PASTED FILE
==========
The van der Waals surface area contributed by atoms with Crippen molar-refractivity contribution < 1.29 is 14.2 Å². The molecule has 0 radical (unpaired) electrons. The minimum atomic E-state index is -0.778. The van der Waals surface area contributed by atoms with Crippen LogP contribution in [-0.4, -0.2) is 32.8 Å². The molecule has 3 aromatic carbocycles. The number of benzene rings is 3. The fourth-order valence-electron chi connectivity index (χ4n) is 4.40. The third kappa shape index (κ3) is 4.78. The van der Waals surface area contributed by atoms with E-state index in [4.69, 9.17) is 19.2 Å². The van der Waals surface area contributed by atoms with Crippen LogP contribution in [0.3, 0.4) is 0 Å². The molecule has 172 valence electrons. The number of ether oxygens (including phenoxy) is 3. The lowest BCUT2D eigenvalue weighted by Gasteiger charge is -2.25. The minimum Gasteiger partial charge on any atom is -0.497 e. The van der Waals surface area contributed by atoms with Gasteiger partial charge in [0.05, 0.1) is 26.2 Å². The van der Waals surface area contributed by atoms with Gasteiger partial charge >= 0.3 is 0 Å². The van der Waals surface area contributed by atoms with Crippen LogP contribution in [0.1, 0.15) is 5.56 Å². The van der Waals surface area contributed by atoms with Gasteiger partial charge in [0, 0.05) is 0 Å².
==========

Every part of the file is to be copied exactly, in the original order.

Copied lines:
The van der Waals surface area contributed by atoms with Crippen molar-refractivity contribution < 1.29 is 14.2 Å². The molecule has 0 radical (unpaired) electrons. The minimum atomic E-state index is -0.778. The van der Waals surface area contributed by atoms with Crippen LogP contribution in [-0.4, -0.2) is 32.8 Å². The molecule has 3 aromatic carbocycles. The number of benzene rings is 3. The fourth-order valence-electron chi connectivity index (χ4n) is 4.40. The third kappa shape index (κ3) is 4.78. The van der Waals surface area contributed by atoms with E-state index in [4.69, 9.17) is 19.2 Å². The van der Waals surface area contributed by atoms with Crippen LogP contribution in [0.3, 0.4) is 0 Å². The molecule has 172 valence electrons. The number of ether oxygens (including phenoxy) is 3. The lowest BCUT2D eigenvalue weighted by Gasteiger charge is -2.25. The minimum Gasteiger partial charge on any atom is -0.497 e. The van der Waals surface area contributed by atoms with Gasteiger partial charge in [0.05, 0.1) is 26.2 Å². The van der Waals surface area contributed by atoms with Gasteiger partial charge >= 0.3 is 0 Å². The van der Waals surface area contributed by atoms with Crippen LogP contribution in [0.1, 0.15) is 5.56 Å². The van der Waals surface area contributed by atoms with Gasteiger partial charge in [0, 0.05) is 0 Å².